I sat down to read a stack of Black History titles on a day my heart was weary and sad. I don’t often not feel like reading, but that day, even reading felt gray and blah.
In store for me was so much richness, such an expansion of courage as I stepped out of my world and into the lives of these immensely inspirational people. All the talent, all the overcoming, the wealth of life experiences, the intrepid fortitude in the face of twisted racism, rejuvenated my spirit.
At some point I would like to talk more about why White Americans should read Black history. There are lots of profound reasons. But here’s one for starters: It will do your soul good.
You could start right here, with this top-notch volume that I absolutely love.
Little Leaders: Bold Women in Black History, written and illustrated by Vashti Harrison
published in 2017 by Little, Brown and Company
It’s packed with illustrated mini-biographies of 40 black women, arranged chronologically, from the colonial-era poet Phyllis Wheatley to Olympic gymnast Dominique Dawes.
Vashti Harrison has written an engaging, compelling, page-long biography for each and illustrated them with appealing little portraits.
Drink up these stories of African American women forging new pathways in the arts and sciences, athletics and statesmanship, activism and education. I guarantee you’ll meet some new faces here and have your interest piqued to learn more. Highly recommended for ages 6 and up.
Young, Gifted and Black, written by Jamia Wilson, illustrated by Andrea Pippins
published in 2018 by Wide Eyed Editions
This volume pulsates with energy and color! You cannot help but be cheered by one story after another of 52 black heroes, past and present, male and female. What a superb bunch of people!
Wilson’s biographies are very brief, eminently readable, tingling with the widely-varying accomplishments of her subjects. They are arranged willy-nilly so that we skippet about from a Jamaican nursing hero to an Arctic explorer, from a 19th-century businesswoman to a 20th-century star cricketer.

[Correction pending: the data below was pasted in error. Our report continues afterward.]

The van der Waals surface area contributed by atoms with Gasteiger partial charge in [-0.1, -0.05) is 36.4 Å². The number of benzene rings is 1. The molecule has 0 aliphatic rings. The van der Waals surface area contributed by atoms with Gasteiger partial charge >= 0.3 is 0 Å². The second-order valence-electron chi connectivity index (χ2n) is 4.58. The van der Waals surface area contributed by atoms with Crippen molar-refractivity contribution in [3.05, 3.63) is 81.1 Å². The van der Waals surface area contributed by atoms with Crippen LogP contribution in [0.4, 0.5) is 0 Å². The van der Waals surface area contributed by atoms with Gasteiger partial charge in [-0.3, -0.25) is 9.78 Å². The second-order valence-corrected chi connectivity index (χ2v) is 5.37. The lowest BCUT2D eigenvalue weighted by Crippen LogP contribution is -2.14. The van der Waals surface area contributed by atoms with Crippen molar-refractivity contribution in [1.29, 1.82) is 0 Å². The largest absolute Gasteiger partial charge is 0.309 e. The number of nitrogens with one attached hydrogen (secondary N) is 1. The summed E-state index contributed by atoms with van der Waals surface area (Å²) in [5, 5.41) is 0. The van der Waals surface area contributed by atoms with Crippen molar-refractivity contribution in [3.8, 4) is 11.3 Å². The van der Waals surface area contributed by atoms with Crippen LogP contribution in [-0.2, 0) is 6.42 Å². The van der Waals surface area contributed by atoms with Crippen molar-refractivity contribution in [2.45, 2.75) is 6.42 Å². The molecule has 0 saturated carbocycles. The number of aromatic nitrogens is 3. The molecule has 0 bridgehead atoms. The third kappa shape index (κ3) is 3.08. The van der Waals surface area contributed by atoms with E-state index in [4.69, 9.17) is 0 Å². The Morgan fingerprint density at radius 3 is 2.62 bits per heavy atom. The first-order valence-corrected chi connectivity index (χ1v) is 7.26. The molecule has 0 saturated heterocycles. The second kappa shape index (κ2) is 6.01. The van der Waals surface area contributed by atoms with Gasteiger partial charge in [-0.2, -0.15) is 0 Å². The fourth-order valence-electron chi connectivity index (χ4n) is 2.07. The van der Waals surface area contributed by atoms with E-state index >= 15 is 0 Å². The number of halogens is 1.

Unlike the volume of women above, this is very much an international collection. Pippins has illustrated it with marvelously flamboyant color and cartwheeling line. A black-and-white photo of each hero makes a nice addition to the back pages. A juicy treat for ages 8 and up.
Now, here are three new biographies whose subjects do not appear in either of these compendiums:
Frederick Douglass: The Lion Who Wrote History, written by Walter Dean Myers, illustrated by Floyd Cooper
published in 2017 by Harper
Perhaps more than anyone, Frederick Douglass stands defiantly in the tide of American history to denounce the empty lies at the foundational level of racism.
Beginning with Douglass’s birth as an enslaved person in 1818, we witness his unstoppable thirst for knowledge and education, his passionate refusal to be bullied and enslaved, and his oratorical powers, addressing the injustices of our nation.
Meyers, who authored so many distinguished books, died in 2014. This book was published posthumously, with the gorgeous, commanding paintings of Floyd Cooper clothing it in quiet, fierce dignity. Excellent history for ages 7 or 8 and up.
Strange Fruit: Billie Holiday and the Power of a Protest Song, written by Gary Golio, illustrated by Charlotte Riley-Webb
published in 2017 by Millbrook Press
Southern trees bear a strange fruit,
Blood on the leaves and blood at the root,
Black body swinging in the Southern breeze,
Strange fruit hanging from the poplar trees.
When Billie Holiday sang those dark, raw lyrics about the evil of lynching for the first time at a jazz club, she was met with shock, silence…and then an explosion of applause.
Discover the painful path to stardom for Holiday and the story behind one of her most famous songs, Strange Fruit, in this gripping account. Riley-Webb’s aggressive, nearly writhing brushstrokes flood the pages with dynamic tension. You will be astounded at the audacity of both songwriter and Holiday in confronting audiences with the horrific reality of lynching. Ages 9 and up.
Schomburg: The Man who Built a Library, written by Carole Boston Weatherford, illustrated by Eric Velasquez
published in 2017 by Candlewick
Here’s another brilliant collaboration between Weatherford and Velasquez, bringing a man to our attention I’d never heard of before.
Schomburg was a kindred spirit to many of you, I suspect. A book-lover. A history-lover. An antiquated-book expert. A fact hound. What a fascinating person!
As a boy, he was told that “Africa’s sons and daughters had no history, no heroes worth noting.” Schomburg spent his life setting that record straight. Studying. Reading. Hunting down rare books. Collecting. Compiling. Researching. Building a vast library which eventually became the Schomburg Center for Research in Black Culture within the New York City Public Library.
This tour de force of Black history and Schomburg’s life is presented in Weatherford’s remarkable free verse and brought to life with Velasquez’s powerful, sophisticated paintings. A brilliant read about a brilliant man for ages 10 to adult.
You can find many more Black History titles reviewed previously on Orange Marmalade via the link at the bottom of the blog. Enjoy!
[…] year I recommended Vashti Harrison’s first book in a Black History Month post. I was excited to see her second compendium which encompasses a wide […]